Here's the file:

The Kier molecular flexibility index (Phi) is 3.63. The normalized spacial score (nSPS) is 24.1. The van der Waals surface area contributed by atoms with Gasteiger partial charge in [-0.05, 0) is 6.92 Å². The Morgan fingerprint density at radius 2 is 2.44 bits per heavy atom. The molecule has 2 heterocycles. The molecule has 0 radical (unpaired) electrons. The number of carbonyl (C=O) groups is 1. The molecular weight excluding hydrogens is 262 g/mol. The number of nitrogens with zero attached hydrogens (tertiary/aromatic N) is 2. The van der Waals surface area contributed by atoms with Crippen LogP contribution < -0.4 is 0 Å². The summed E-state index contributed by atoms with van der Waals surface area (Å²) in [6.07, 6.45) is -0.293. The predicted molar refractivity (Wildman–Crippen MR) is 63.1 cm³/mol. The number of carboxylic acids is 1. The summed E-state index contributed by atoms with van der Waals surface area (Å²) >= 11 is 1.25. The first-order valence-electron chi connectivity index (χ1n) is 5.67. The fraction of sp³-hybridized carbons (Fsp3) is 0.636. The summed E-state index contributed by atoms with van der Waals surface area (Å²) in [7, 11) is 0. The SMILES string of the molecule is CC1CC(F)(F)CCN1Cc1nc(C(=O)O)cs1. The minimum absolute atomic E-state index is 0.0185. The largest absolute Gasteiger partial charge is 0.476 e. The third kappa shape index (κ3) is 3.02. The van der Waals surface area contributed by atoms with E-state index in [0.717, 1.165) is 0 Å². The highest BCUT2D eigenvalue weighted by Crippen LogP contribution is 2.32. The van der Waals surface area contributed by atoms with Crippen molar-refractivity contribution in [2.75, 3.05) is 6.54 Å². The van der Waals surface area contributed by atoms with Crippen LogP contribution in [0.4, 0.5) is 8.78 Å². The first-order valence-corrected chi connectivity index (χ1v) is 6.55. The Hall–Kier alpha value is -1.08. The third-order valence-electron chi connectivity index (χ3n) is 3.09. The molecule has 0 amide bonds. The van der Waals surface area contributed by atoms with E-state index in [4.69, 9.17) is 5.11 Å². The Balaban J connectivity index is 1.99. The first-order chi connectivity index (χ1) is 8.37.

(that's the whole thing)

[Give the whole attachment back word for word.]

The Kier molecular flexibility index (Phi) is 3.63. The normalized spacial score (nSPS) is 24.1. The van der Waals surface area contributed by atoms with Gasteiger partial charge in [-0.05, 0) is 6.92 Å². The Morgan fingerprint density at radius 2 is 2.44 bits per heavy atom. The molecule has 2 heterocycles. The molecule has 0 radical (unpaired) electrons. The number of carbonyl (C=O) groups is 1. The molecular weight excluding hydrogens is 262 g/mol. The number of nitrogens with zero attached hydrogens (tertiary/aromatic N) is 2. The van der Waals surface area contributed by atoms with Crippen LogP contribution < -0.4 is 0 Å². The summed E-state index contributed by atoms with van der Waals surface area (Å²) in [6.07, 6.45) is -0.293. The predicted molar refractivity (Wildman–Crippen MR) is 63.1 cm³/mol. The number of carboxylic acids is 1. The summed E-state index contributed by atoms with van der Waals surface area (Å²) >= 11 is 1.25. The first-order valence-electron chi connectivity index (χ1n) is 5.67. The fraction of sp³-hybridized carbons (Fsp3) is 0.636. The summed E-state index contributed by atoms with van der Waals surface area (Å²) in [7, 11) is 0. The SMILES string of the molecule is CC1CC(F)(F)CCN1Cc1nc(C(=O)O)cs1. The minimum absolute atomic E-state index is 0.0185. The largest absolute Gasteiger partial charge is 0.476 e. The third kappa shape index (κ3) is 3.02. The van der Waals surface area contributed by atoms with E-state index in [0.717, 1.165) is 0 Å². The highest BCUT2D eigenvalue weighted by Crippen LogP contribution is 2.32. The van der Waals surface area contributed by atoms with Crippen molar-refractivity contribution in [2.75, 3.05) is 6.54 Å². The van der Waals surface area contributed by atoms with Crippen LogP contribution in [0.4, 0.5) is 8.78 Å². The first-order valence-corrected chi connectivity index (χ1v) is 6.55. The Hall–Kier alpha value is -1.08. The third-order valence-electron chi connectivity index (χ3n) is 3.09. The molecule has 0 amide bonds. The van der Waals surface area contributed by atoms with E-state index in [4.69, 9.17) is 5.11 Å². The Balaban J connectivity index is 1.99. The first-order chi connectivity index (χ1) is 8.37.